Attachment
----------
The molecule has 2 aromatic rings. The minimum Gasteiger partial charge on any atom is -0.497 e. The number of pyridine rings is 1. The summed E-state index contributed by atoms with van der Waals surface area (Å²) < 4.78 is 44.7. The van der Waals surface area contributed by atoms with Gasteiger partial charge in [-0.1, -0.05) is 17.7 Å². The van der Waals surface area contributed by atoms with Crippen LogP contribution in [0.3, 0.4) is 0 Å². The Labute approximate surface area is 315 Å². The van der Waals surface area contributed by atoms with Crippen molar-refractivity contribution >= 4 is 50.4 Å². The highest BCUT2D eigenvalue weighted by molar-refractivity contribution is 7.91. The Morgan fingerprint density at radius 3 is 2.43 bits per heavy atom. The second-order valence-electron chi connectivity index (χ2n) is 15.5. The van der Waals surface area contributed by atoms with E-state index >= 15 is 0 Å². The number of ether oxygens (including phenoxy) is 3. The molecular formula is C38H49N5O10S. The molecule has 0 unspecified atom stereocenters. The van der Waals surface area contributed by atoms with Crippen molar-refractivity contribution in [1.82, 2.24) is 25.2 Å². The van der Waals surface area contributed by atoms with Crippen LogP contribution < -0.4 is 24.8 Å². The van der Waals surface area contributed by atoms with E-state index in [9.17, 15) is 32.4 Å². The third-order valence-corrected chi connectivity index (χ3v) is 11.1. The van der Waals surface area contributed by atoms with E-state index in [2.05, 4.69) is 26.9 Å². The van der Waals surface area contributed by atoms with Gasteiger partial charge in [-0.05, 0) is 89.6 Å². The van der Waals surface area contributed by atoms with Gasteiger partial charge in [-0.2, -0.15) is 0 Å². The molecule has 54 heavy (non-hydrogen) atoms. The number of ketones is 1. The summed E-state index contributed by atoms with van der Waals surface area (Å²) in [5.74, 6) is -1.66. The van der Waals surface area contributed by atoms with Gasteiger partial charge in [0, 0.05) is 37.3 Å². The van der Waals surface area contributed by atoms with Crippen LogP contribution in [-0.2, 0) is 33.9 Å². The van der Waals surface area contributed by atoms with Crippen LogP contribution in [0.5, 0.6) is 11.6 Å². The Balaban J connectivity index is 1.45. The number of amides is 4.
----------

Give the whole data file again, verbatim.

The molecule has 2 aromatic rings. The minimum Gasteiger partial charge on any atom is -0.497 e. The number of pyridine rings is 1. The summed E-state index contributed by atoms with van der Waals surface area (Å²) < 4.78 is 44.7. The van der Waals surface area contributed by atoms with Gasteiger partial charge in [-0.1, -0.05) is 17.7 Å². The van der Waals surface area contributed by atoms with Crippen LogP contribution in [0.3, 0.4) is 0 Å². The Labute approximate surface area is 315 Å². The van der Waals surface area contributed by atoms with Crippen molar-refractivity contribution >= 4 is 50.4 Å². The highest BCUT2D eigenvalue weighted by molar-refractivity contribution is 7.91. The Morgan fingerprint density at radius 3 is 2.43 bits per heavy atom. The second-order valence-electron chi connectivity index (χ2n) is 15.5. The van der Waals surface area contributed by atoms with E-state index >= 15 is 0 Å². The number of ether oxygens (including phenoxy) is 3. The molecular formula is C38H49N5O10S. The molecule has 0 unspecified atom stereocenters. The van der Waals surface area contributed by atoms with Crippen molar-refractivity contribution in [1.82, 2.24) is 25.2 Å². The van der Waals surface area contributed by atoms with Crippen LogP contribution < -0.4 is 24.8 Å². The van der Waals surface area contributed by atoms with E-state index in [9.17, 15) is 32.4 Å². The third-order valence-corrected chi connectivity index (χ3v) is 11.1. The van der Waals surface area contributed by atoms with E-state index in [2.05, 4.69) is 26.9 Å². The van der Waals surface area contributed by atoms with Gasteiger partial charge in [-0.05, 0) is 89.6 Å². The van der Waals surface area contributed by atoms with Gasteiger partial charge in [-0.2, -0.15) is 0 Å². The molecule has 54 heavy (non-hydrogen) atoms. The number of ketones is 1. The summed E-state index contributed by atoms with van der Waals surface area (Å²) in [5.74, 6) is -1.66. The van der Waals surface area contributed by atoms with Gasteiger partial charge in [0, 0.05) is 37.3 Å². The van der Waals surface area contributed by atoms with Crippen LogP contribution in [-0.2, 0) is 33.9 Å². The van der Waals surface area contributed by atoms with Crippen LogP contribution in [0.5, 0.6) is 11.6 Å². The Balaban J connectivity index is 1.45. The number of amides is 4.